The Hague Court of Appeal gave its ruling on 1 September 2015, after analysing the reply of the CJEU to its two prejudicial questions concerning the enforceability of article 101 of the TFEU to a collective agreement regulating the conditions of employment for replacement orchestra musicians engaged under a service provision contract.
In its ruling of 4 December 2014, the CJEU judged that
• Musicians working as service providers and carrying out for an employer the same tasks as their (permanent) salaried colleagues could be considered as “bogus self-employed” if there was a subordination link in their working relationship;
• Consequently, since article 101 (1) of the TFEU prohibited any agreement on prices between service providers, this article did not apply to them and entering into a collective agreement between social partners covering such workers was legal.
The Court judged that freelance musicians were bogus self-employed insofar as their work relationship reflected a link of subordination
In its analysis, the Court of Appeal noted that the incriminated replacement musicians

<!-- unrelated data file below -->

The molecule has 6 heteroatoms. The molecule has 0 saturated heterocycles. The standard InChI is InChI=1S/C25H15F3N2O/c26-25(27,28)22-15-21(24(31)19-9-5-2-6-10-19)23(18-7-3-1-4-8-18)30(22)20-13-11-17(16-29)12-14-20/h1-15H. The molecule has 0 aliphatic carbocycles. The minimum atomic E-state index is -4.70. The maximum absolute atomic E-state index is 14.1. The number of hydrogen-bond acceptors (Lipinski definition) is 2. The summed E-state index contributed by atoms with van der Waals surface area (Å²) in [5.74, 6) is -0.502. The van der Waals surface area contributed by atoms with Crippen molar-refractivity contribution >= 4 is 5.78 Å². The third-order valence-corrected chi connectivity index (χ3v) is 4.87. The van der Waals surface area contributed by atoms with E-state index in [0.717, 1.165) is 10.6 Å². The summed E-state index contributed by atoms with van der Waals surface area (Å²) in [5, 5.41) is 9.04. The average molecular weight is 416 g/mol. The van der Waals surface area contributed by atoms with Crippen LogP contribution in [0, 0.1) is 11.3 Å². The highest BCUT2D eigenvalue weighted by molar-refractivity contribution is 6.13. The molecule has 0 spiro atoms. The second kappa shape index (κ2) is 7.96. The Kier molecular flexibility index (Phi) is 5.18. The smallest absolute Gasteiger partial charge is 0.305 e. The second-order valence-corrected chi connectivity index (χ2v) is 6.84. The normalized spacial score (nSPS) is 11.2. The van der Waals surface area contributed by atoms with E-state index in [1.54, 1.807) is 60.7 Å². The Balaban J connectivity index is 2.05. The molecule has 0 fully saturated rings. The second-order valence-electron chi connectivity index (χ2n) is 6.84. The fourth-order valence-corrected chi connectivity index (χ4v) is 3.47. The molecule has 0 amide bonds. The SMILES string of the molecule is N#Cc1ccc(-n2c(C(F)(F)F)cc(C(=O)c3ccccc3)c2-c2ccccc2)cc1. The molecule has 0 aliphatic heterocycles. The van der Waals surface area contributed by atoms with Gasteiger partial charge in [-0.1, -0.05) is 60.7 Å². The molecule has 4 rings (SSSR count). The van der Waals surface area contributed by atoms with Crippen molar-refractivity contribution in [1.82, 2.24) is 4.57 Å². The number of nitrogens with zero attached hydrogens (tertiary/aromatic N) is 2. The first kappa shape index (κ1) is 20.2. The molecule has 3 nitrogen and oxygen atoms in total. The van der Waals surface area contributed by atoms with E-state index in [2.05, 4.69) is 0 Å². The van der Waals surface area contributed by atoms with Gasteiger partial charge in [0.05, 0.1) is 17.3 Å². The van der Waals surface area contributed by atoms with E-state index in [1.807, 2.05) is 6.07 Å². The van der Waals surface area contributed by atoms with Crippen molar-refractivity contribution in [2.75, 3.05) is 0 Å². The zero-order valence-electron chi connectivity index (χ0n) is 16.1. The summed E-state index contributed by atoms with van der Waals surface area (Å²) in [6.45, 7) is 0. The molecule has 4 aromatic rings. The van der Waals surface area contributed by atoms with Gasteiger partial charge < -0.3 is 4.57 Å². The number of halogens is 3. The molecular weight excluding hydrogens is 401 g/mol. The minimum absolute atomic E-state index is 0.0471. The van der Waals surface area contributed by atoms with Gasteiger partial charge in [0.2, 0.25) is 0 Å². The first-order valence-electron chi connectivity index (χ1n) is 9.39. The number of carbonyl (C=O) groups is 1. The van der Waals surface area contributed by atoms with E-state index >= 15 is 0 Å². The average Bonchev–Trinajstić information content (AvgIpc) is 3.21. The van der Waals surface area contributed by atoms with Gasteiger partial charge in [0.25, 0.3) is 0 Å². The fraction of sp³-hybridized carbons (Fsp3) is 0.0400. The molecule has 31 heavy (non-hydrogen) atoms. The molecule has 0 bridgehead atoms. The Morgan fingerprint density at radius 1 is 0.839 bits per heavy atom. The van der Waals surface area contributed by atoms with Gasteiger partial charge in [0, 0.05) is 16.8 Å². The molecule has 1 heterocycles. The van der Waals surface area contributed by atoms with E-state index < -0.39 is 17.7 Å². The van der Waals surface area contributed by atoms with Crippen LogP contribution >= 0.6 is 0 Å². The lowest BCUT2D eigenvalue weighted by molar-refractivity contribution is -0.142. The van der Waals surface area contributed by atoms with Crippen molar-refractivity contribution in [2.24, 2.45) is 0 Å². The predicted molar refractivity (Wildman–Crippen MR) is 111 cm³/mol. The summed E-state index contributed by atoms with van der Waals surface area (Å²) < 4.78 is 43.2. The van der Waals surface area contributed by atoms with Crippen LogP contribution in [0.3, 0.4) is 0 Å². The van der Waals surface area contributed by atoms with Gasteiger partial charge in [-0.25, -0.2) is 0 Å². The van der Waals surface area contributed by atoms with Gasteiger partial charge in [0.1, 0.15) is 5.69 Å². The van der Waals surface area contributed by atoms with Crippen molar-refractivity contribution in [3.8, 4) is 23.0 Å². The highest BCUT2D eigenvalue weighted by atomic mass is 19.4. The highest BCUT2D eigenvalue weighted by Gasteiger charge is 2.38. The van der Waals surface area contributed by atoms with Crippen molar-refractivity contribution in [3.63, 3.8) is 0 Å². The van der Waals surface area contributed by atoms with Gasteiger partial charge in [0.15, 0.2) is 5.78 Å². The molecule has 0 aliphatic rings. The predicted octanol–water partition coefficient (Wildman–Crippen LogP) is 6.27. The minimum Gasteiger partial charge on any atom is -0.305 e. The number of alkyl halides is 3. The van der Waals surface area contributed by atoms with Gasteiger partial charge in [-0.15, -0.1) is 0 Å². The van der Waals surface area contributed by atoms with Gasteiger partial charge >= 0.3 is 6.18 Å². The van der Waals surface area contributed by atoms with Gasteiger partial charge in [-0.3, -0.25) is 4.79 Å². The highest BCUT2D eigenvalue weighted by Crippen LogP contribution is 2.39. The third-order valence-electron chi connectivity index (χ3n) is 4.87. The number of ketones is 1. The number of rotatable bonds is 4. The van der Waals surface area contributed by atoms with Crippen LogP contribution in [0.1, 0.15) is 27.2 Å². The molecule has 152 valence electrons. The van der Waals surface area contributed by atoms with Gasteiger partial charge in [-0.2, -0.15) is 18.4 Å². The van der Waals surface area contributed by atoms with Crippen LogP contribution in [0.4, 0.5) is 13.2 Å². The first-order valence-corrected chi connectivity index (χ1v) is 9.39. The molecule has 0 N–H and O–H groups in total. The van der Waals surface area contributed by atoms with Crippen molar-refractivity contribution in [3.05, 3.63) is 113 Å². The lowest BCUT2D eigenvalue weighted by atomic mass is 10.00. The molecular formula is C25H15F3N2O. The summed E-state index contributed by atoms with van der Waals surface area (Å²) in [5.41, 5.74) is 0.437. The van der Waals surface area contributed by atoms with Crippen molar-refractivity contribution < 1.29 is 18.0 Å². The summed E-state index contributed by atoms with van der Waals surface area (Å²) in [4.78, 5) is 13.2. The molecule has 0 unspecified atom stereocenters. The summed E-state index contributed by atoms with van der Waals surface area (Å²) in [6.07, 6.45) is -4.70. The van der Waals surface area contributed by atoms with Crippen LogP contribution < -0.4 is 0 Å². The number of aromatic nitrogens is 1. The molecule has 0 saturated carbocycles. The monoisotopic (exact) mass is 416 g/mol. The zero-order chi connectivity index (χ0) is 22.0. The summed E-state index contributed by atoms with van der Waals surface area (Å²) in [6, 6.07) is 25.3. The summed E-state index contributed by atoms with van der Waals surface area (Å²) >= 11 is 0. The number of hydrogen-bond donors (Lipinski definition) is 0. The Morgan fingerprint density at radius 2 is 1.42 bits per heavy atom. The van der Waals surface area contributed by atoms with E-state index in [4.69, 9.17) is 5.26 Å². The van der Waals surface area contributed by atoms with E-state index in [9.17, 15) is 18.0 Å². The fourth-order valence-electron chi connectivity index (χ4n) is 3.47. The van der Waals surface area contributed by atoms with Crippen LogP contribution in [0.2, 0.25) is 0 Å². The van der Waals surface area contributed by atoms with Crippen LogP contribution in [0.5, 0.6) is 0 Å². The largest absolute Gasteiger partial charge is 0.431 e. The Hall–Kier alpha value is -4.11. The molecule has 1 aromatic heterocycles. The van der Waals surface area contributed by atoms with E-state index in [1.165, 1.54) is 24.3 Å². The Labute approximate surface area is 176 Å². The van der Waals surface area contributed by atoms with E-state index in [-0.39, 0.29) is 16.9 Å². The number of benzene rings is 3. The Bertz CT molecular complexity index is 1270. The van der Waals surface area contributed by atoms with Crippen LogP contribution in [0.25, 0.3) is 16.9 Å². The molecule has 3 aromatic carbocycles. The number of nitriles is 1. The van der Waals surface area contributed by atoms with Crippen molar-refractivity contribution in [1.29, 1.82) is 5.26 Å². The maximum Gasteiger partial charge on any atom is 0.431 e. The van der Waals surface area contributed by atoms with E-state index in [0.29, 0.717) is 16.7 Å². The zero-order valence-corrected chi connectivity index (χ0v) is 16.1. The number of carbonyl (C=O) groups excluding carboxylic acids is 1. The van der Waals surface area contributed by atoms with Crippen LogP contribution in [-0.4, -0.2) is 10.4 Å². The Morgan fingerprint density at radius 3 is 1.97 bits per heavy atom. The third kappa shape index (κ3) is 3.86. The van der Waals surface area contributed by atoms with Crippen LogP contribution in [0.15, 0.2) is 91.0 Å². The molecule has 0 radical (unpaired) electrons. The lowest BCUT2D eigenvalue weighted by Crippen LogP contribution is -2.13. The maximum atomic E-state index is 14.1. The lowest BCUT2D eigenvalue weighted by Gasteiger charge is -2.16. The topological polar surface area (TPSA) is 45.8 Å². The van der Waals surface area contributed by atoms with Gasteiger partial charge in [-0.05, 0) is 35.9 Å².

• Were peforming the same tasks as their incumbent colleagues,
• Were playing their score alongside such colleagues,
• Had to comply with a strict rehearsal and concert planning,
• Had to follow the orchestra conductor’s instructions and
• Could not be replaced by freely designating other musicians to this end.
It then judged that such musicians actually were bogus self-employed within the meaning of the CJEU ruling, insofar as their work relationship reflected a link of subordination.
The Court was nevertheless careful to point out that its analysis was limited to the case in question and did not cover the global situation of non-salaried workers in other sectors of activity. In addition, since the procedure did not cover a request for requalification as an employment contract, the Court of Appeal restricted itself to saying whether the freelance musicians in question were bogus self-employed or not.